nep-gro New Economics Papers
on Economic Growth
Issue of 2021‒07‒12
twelve papers chosen by
Marc Klemp
University of Copenhagen

  1. Borderline Disorder: (De facto) Historical Ethnic Borders and Contemporary Conflict in Africa By Emilio Depetris-Chauvin; Ömer Özak
  2. Redistributive Policy and R&D-based Growth By Ken Tabata
  3. Positional Preferences and Efficiency in a Dynamic Economy By Thomas Aronsson; Sugata Ghosh; Ronald Wendner
  4. Agricultural Productivity and Income Divergence: Evidence from the Green Revolution By Huang, Kaixing
  5. Railroads, specialization, and population growth in small open economies: Evidence from the First Globalization By Andrea Forero; Francisco Gallego; Felipe González; Matías Tapia
  6. Convergence of Economic Growth across Central Provinces and Cities in Vietnam By Ly Dai Hung
  7. Did the Cold War Produce Development Clusters in Africa? By Le Breton, Michel; Weber, Shlomo; Castañeda Dower, Paul; Gokmen, Gunes
  8. The nexus between domestic investment and economic growth in G7 countries; Does internet matter? By Bakari, Sayef
  9. Profitability, Productivity and Growth By Marek Ignaszak; Petr Sedlácek
  10. Conspicuous leisure, time allocation, and obesity Kuznets curves By Nathalie Mathieu-Bolh; Ronald Wendner
  11. The Neoclassical Growth Model with Time-Inconsistent Decision Making and Perfect Foresight By Kirill Borissov; Mikhail Pakhnin; Ronald Wendner
  12. Growth in a circular economy By Compagnoni, Marco; Stadler, Manfred

  1. By: Emilio Depetris-Chauvin; Ömer Özak
    Abstract: We explore the effect of historical ethnic borders on contemporary conflict in Africa. We document that both the intensive and extensive margins of contemporary conflict are higher close to historical ethnic borders. Exploiting variations across artificial regions within an ethnicity’s historical homeland and a theory-based instrumental variable approach, we find that regions crossed by historical ethnic borders have 27 percentage points higher probability of conflict and 7.9 percentage points higher probability of being the initial location of a conflict. We uncover several key underlying mechanisms: competition for agricultural land, population pressure, cultural similarity and weak property rights.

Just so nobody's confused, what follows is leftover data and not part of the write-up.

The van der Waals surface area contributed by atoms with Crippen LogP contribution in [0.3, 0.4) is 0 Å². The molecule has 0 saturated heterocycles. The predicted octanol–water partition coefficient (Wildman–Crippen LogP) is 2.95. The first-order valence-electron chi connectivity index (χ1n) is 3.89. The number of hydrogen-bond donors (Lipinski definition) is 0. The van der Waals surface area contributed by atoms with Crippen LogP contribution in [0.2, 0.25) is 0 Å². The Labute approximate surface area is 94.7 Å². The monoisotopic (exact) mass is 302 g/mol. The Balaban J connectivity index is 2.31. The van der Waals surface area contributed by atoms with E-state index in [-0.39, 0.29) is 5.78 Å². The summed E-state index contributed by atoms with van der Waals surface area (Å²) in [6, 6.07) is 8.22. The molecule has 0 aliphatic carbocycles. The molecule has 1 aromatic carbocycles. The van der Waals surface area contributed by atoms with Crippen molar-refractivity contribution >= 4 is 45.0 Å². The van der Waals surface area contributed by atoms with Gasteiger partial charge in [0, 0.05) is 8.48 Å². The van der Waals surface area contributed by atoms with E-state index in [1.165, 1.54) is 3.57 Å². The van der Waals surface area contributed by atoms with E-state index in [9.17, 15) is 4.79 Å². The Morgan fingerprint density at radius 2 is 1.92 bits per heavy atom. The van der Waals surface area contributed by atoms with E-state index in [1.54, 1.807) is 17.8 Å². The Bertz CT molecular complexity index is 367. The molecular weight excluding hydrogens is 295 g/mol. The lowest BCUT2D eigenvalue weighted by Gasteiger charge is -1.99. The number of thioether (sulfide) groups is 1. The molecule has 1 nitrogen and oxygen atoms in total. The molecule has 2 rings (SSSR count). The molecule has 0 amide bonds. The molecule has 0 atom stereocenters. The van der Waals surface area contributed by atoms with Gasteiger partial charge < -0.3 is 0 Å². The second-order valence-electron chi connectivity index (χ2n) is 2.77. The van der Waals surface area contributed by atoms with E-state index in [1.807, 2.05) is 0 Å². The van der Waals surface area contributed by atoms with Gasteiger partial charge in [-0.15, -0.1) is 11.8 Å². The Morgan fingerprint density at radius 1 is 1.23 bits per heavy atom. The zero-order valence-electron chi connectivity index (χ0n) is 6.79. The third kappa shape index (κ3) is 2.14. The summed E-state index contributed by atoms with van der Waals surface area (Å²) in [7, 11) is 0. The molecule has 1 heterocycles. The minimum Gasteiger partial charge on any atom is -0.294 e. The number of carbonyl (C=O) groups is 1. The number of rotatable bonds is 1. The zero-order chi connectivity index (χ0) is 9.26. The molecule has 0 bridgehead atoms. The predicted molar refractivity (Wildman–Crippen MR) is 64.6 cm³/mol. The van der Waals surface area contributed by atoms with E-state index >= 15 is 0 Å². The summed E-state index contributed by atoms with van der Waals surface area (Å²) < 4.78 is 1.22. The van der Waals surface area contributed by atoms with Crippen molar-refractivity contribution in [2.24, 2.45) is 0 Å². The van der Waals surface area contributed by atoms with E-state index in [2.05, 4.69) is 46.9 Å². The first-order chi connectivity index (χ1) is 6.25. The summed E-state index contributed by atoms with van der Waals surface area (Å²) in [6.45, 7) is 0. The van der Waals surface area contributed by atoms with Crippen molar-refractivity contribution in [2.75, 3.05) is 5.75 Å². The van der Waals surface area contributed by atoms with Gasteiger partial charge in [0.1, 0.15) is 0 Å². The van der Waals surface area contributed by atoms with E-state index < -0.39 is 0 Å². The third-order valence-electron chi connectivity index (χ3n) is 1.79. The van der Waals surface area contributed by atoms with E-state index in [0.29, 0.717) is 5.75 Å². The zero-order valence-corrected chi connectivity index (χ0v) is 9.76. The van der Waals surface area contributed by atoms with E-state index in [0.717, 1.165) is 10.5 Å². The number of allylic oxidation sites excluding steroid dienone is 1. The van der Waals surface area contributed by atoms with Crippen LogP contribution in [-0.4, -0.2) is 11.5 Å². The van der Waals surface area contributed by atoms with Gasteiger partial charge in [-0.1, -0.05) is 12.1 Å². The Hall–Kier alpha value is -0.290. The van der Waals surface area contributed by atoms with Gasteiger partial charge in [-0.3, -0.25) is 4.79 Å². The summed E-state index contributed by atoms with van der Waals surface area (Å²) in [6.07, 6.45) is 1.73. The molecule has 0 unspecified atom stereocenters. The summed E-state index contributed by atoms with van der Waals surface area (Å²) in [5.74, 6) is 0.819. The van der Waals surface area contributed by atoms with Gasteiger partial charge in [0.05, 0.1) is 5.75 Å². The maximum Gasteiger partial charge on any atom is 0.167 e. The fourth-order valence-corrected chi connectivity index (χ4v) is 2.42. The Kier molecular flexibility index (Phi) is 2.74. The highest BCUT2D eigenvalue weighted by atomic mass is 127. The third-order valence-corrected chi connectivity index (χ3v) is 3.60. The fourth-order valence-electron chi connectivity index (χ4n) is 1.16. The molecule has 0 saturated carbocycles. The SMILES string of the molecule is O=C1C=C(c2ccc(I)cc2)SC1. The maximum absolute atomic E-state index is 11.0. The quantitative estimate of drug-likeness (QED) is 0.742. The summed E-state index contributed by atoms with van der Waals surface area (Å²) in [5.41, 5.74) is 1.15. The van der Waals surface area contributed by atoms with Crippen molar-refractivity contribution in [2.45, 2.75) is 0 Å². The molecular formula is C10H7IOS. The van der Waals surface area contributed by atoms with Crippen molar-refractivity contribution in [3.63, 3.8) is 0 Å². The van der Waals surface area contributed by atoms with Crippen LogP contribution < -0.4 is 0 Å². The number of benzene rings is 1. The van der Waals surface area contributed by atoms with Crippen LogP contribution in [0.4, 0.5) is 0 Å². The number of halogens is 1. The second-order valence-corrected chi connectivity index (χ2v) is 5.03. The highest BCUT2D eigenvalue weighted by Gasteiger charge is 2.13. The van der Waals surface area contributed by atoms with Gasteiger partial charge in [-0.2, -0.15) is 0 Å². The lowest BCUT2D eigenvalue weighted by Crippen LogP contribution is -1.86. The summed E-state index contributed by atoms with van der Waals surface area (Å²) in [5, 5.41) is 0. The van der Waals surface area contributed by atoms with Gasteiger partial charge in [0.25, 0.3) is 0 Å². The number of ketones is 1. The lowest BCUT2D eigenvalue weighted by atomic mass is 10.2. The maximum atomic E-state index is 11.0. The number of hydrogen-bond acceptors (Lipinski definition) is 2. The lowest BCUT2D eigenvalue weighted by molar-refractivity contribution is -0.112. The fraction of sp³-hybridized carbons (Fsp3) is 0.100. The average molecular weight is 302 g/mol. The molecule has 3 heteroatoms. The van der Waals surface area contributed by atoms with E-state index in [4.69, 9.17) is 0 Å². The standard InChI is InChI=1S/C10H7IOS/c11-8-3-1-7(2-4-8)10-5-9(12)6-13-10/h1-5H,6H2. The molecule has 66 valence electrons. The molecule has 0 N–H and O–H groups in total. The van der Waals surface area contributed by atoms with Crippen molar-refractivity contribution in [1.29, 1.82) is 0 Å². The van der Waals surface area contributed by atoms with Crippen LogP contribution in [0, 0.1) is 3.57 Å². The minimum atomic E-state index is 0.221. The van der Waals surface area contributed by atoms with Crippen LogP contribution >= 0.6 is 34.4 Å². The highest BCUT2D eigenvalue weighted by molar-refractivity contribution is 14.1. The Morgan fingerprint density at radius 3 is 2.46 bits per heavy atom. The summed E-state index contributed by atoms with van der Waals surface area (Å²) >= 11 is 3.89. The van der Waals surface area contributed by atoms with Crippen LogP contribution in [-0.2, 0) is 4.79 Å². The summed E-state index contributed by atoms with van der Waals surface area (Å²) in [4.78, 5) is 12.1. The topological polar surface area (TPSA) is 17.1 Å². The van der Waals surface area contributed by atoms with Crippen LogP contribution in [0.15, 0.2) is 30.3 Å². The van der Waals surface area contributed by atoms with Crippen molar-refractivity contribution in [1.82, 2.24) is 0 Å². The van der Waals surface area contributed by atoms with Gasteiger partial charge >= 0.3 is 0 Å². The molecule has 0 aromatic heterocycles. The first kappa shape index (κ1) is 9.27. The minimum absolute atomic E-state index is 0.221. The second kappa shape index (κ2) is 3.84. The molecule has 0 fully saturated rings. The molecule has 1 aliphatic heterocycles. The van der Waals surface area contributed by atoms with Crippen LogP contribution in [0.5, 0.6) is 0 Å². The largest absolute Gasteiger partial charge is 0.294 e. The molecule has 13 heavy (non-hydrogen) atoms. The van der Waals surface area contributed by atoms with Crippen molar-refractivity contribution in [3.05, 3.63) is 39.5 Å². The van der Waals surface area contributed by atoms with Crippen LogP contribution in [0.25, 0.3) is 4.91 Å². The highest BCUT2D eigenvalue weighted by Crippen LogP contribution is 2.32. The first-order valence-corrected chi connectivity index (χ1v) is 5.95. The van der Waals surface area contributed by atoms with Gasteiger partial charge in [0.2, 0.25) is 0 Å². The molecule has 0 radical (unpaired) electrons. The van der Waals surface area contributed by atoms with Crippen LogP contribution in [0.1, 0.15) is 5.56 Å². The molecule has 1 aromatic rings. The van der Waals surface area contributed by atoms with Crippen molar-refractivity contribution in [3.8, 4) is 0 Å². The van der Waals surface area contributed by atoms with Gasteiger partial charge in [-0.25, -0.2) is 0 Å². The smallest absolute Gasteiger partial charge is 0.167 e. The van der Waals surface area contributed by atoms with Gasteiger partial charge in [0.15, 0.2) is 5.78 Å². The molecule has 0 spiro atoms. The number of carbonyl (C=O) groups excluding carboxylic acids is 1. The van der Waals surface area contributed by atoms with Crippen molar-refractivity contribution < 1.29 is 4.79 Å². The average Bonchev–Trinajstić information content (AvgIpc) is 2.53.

Date: 2020
  2. By: Ken Tabata (School of Economics, Kwansei Gakuin University)
    Abstract: This study examines how redistributive policy attempting to reduce inequality by taxing the bequests of the rich and redistributing the revenue to the poor affects economic growth in an overlapping generations model of R&D-based growth with both product development and process innovation. We show that such a policy simultaneously increases growth and reduces inequality in the long run. When the market structure adjusts, partially reducing inequality in the short run, the effect of redistributive policy on economic growth depends on the values of the social return to variety parameter. However, when the market structure adjusts fully in the long run, the redistributive policy decreases the entry of new firms but raises economic growth and reduces inequality. These favorable predictions of redistributive bequest taxation on growth and inequality are partly consistent with the empirical findings that redistribution is generally benign in terms of economic growth and that lower post-transfer inequality is correlated with faster and more durable growth.